I guess part of why people find these discussions so interesting is the fact that there are so many different angles one can take, and still sound logical and "correct".
(I mean, from a purely practical standpoint - it's probably among the bigger wastes of time we could engage in discussing. What are the chances I'll ever personally have such a financial windfall? I barely ever even play the lottery. Pretty sure I'm not alone in that realization.)
Regarding Notch spending all that money on a huge, fancy home though? It's funny, because I've met several older and very wealthy people in the past who advised me that a big house is *exactly* where I'd want to put a big chunk of my money, if I was in that situation. Your argument against doing so makes lots of sense to me. But at the same time? A home is normally the single biggest item a person spends their income on, and with good reason. Whenever you're not at work (and even then if you work from home), you're probably living in your house if you're not out running errands or doing something for entertainment. Your garage or carport on your home serves as some protection and a parking space for your vehicle(s) too. And the land around your house might be used for such things as growing a garden or other hobby activities. In other words, you get a lot out of the purchase. Most other things you buy depreciate rapidly. Even if you spend money keeping them looking like they're brand new "out of the box"? Their resale value plummets as the years go by. With a house, not so much. You *might* wind up with a poor resale value, but that depends largely on factors you have some control over when making the initial purchase (such as the location and what's trending around it). Choose location wisely, and chances are quite good your house will fetch at least enough on the open market to keep up with inflation, no matter how long you live in it first.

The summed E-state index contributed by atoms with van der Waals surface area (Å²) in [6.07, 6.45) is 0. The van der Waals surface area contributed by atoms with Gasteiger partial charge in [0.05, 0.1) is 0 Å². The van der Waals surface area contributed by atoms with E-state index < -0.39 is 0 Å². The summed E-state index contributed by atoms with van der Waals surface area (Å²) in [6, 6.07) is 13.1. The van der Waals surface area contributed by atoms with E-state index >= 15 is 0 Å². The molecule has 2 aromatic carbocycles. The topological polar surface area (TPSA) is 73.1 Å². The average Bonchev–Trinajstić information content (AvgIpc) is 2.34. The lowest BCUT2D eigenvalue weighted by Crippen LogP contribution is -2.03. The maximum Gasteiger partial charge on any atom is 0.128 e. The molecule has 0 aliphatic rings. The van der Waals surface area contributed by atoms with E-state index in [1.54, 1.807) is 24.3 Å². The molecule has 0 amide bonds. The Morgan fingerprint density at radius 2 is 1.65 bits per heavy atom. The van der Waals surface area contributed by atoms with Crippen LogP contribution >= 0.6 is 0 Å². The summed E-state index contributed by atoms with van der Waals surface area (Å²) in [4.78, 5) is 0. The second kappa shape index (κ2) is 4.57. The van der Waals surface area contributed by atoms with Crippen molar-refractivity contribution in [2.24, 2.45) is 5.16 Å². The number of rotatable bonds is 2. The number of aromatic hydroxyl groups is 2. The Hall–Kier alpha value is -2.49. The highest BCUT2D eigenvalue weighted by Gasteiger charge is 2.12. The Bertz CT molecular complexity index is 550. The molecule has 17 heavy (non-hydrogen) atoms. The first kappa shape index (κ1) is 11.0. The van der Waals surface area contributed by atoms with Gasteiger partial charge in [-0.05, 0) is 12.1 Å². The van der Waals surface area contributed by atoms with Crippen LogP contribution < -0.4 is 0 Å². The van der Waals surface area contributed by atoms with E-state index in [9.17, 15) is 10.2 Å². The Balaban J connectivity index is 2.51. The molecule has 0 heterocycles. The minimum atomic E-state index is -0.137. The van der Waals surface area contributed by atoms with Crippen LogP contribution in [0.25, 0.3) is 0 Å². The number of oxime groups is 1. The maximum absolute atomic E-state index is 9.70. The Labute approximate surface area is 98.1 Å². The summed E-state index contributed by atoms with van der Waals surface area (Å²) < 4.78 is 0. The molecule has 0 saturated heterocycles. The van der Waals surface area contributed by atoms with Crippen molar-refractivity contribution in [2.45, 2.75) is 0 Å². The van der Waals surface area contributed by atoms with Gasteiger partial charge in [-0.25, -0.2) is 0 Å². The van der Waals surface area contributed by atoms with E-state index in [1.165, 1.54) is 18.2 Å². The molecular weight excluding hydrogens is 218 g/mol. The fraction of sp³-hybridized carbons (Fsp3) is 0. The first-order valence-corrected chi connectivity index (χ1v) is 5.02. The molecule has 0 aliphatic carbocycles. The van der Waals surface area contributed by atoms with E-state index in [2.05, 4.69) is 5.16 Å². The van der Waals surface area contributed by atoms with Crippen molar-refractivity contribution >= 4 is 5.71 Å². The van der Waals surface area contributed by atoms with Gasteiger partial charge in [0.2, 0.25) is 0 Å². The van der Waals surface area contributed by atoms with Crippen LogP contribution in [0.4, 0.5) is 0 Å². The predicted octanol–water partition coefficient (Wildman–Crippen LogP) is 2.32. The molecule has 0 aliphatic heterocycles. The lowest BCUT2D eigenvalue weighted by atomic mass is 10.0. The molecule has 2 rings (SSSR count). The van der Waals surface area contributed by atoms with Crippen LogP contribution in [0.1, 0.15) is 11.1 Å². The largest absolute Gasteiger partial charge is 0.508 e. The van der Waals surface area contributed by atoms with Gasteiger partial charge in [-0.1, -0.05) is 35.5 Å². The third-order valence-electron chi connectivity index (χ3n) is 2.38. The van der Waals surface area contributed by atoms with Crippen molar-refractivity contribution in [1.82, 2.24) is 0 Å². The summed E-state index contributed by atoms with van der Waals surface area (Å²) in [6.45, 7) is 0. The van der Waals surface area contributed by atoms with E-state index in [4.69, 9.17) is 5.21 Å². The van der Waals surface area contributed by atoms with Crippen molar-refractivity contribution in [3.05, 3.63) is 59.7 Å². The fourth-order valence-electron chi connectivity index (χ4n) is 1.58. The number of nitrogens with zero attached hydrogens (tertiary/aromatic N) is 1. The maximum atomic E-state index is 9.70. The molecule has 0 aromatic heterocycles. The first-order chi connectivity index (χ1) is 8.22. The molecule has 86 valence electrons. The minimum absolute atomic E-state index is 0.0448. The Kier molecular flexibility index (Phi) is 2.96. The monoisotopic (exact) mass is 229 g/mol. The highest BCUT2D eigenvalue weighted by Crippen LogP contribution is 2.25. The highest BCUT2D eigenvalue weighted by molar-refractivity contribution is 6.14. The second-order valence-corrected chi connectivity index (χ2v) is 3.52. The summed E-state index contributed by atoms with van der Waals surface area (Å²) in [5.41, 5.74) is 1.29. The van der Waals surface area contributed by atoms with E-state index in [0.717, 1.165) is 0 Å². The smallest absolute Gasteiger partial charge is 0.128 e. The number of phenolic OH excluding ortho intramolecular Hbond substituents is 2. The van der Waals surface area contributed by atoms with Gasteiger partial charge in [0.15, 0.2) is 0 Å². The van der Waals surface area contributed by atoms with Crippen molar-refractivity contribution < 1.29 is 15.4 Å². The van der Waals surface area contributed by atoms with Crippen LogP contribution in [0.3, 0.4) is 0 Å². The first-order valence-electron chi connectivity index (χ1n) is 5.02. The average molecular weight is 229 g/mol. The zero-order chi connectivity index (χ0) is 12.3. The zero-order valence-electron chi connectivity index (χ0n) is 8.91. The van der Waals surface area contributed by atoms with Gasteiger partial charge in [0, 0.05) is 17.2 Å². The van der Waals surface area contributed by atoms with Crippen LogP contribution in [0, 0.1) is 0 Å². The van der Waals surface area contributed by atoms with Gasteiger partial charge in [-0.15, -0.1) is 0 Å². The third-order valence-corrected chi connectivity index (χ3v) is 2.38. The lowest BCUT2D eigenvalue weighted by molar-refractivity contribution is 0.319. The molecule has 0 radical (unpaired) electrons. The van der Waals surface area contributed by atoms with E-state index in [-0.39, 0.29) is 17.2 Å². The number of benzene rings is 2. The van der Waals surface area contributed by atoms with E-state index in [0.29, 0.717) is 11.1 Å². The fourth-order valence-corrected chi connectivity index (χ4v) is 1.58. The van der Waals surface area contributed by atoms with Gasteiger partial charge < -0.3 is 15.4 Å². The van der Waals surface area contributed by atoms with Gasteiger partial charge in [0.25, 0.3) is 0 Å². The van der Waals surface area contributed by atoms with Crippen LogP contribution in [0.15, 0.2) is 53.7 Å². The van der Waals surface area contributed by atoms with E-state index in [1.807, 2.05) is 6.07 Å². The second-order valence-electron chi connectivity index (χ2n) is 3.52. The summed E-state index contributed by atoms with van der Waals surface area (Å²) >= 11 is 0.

IMO, Notch is a somewhat unique individual anyway, in that he's very introverted and quite possibly suffers from at least a mild form of Asperger's. I think your typical coder/developer who found him/herself in his situation with a property like Minecraft would have simply been driven to keep building the product and adding onto it, as its popularity soared. Most of us know, deep down inside, that we probably only get a few chances (at most!) to do something in life that really has an impact and matters to a large number of people. Many people with kids would say their offspring counted as one of those opportunities. But otherwise? Most of us just hope to work for a company on some sort of project that has importance, so we can say we were "part of it". It's rare to embark on a project by oneself that achieves that level of notoriety. I have a feeling Notch's misery is mostly self-inflicted, and doesn't *really* have a lot to do with the fact he attained wealth.